Karin Bottom is Lecturer in British Politics and Research Methods at INLOGOV, University of Birmingham.  Her core research areas comprise parties (particularly small and the BNP), party systems and party theory.  She is particularly interested in concepts of relevance and how national level theories can be utilised at the sub-national level.

Go Back to Committees – and Use All the Talent of Elected Councillors

Andrew Coulson

A recent centre spread in the LGC has the headline “Committee System may be Outdated, Councils Warned”, even though the option to return to government by committees is one of the main planks of the Localism Act and a central plank of Conservative and especially LibDem policy.

The research reported on, by Ed Hammond of the Centre for Public Scrutiny, reports that four councils are expected to make the change in May 2012.  There will also be some “hybrid” arrangements, such as that likely to come into effect in Kent, where advisory committees are given greatly strengthened powers, even though technically decisions will remain in the hands of individual cabinet members, and the cabinet, though that is not expected to meet very often.

Up to 40 councils are believed to be giving serious consideration to making the change, including some of those where there will be mayoral referenda on 3 May.  If those referenda are lost, some of these councils may well revert to committee governance in May 2013.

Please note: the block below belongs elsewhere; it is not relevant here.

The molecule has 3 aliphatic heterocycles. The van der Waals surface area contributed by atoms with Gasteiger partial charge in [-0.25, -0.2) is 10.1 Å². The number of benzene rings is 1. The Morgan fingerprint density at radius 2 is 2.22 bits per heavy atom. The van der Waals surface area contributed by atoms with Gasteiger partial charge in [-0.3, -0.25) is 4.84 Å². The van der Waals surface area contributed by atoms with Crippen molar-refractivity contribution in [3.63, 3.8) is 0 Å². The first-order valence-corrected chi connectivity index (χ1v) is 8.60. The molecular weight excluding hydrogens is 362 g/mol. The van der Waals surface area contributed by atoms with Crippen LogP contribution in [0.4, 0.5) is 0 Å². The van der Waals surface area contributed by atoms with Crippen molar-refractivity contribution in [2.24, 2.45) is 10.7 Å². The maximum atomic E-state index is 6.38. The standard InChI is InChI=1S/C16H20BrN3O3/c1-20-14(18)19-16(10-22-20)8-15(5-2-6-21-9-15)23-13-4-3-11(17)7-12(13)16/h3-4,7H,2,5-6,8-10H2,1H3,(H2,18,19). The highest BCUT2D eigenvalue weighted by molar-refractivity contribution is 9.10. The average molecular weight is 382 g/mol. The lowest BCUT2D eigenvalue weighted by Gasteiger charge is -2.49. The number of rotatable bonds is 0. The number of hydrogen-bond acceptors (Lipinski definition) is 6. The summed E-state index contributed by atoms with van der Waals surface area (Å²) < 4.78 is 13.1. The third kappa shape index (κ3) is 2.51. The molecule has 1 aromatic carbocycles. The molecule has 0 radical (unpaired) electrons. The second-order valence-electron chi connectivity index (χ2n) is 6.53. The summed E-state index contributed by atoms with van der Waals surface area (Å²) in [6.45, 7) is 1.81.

Why?  Because, as they see it, committees are much more inclusive than any other form of governance. They give a voice to all the elected councillors, and potentially bring to the table all their talents. They make it harder to take decisions in secret. They give councillors a means of putting into effect the commitments they make when they stand for election, and they keep council officers on their toes because they can never be quite sure what will happen when they attend a committee – even if most of the major changes that might be made to a report will have been agreed in the group meeting of a majority party beforehand.  They also allow backbench councillors to specialise, and provide a means to induct them into how council services are run. They develop leadership – many strong leaders emerged over the years from the committee system.